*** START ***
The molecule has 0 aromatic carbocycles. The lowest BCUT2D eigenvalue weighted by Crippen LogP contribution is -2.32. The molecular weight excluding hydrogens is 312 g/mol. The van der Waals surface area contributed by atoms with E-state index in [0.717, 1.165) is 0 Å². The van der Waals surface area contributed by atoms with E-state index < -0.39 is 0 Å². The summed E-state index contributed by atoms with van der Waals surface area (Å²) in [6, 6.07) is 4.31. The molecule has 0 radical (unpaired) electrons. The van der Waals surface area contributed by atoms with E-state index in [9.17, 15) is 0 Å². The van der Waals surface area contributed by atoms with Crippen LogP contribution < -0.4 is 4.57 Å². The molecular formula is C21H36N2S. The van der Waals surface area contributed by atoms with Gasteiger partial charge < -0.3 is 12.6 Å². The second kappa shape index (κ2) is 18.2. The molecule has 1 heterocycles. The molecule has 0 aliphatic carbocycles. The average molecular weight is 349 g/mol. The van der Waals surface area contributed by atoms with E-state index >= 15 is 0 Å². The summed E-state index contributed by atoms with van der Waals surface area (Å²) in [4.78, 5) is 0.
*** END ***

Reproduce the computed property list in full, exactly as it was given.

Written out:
The molecule has 0 aromatic carbocycles. The lowest BCUT2D eigenvalue weighted by Crippen LogP contribution is -2.32. The molecular weight excluding hydrogens is 312 g/mol. The van der Waals surface area contributed by atoms with E-state index in [0.717, 1.165) is 0 Å². The van der Waals surface area contributed by atoms with E-state index < -0.39 is 0 Å². The summed E-state index contributed by atoms with van der Waals surface area (Å²) in [6, 6.07) is 4.31. The molecule has 0 radical (unpaired) electrons. The van der Waals surface area contributed by atoms with E-state index in [9.17, 15) is 0 Å². The van der Waals surface area contributed by atoms with Crippen LogP contribution < -0.4 is 4.57 Å². The molecular formula is C21H36N2S. The van der Waals surface area contributed by atoms with Gasteiger partial charge < -0.3 is 12.6 Å². The second kappa shape index (κ2) is 18.2. The molecule has 1 heterocycles. The molecule has 0 aliphatic carbocycles. The average molecular weight is 349 g/mol. The van der Waals surface area contributed by atoms with E-state index >= 15 is 0 Å². The summed E-state index contributed by atoms with van der Waals surface area (Å²) in [4.78, 5) is 0.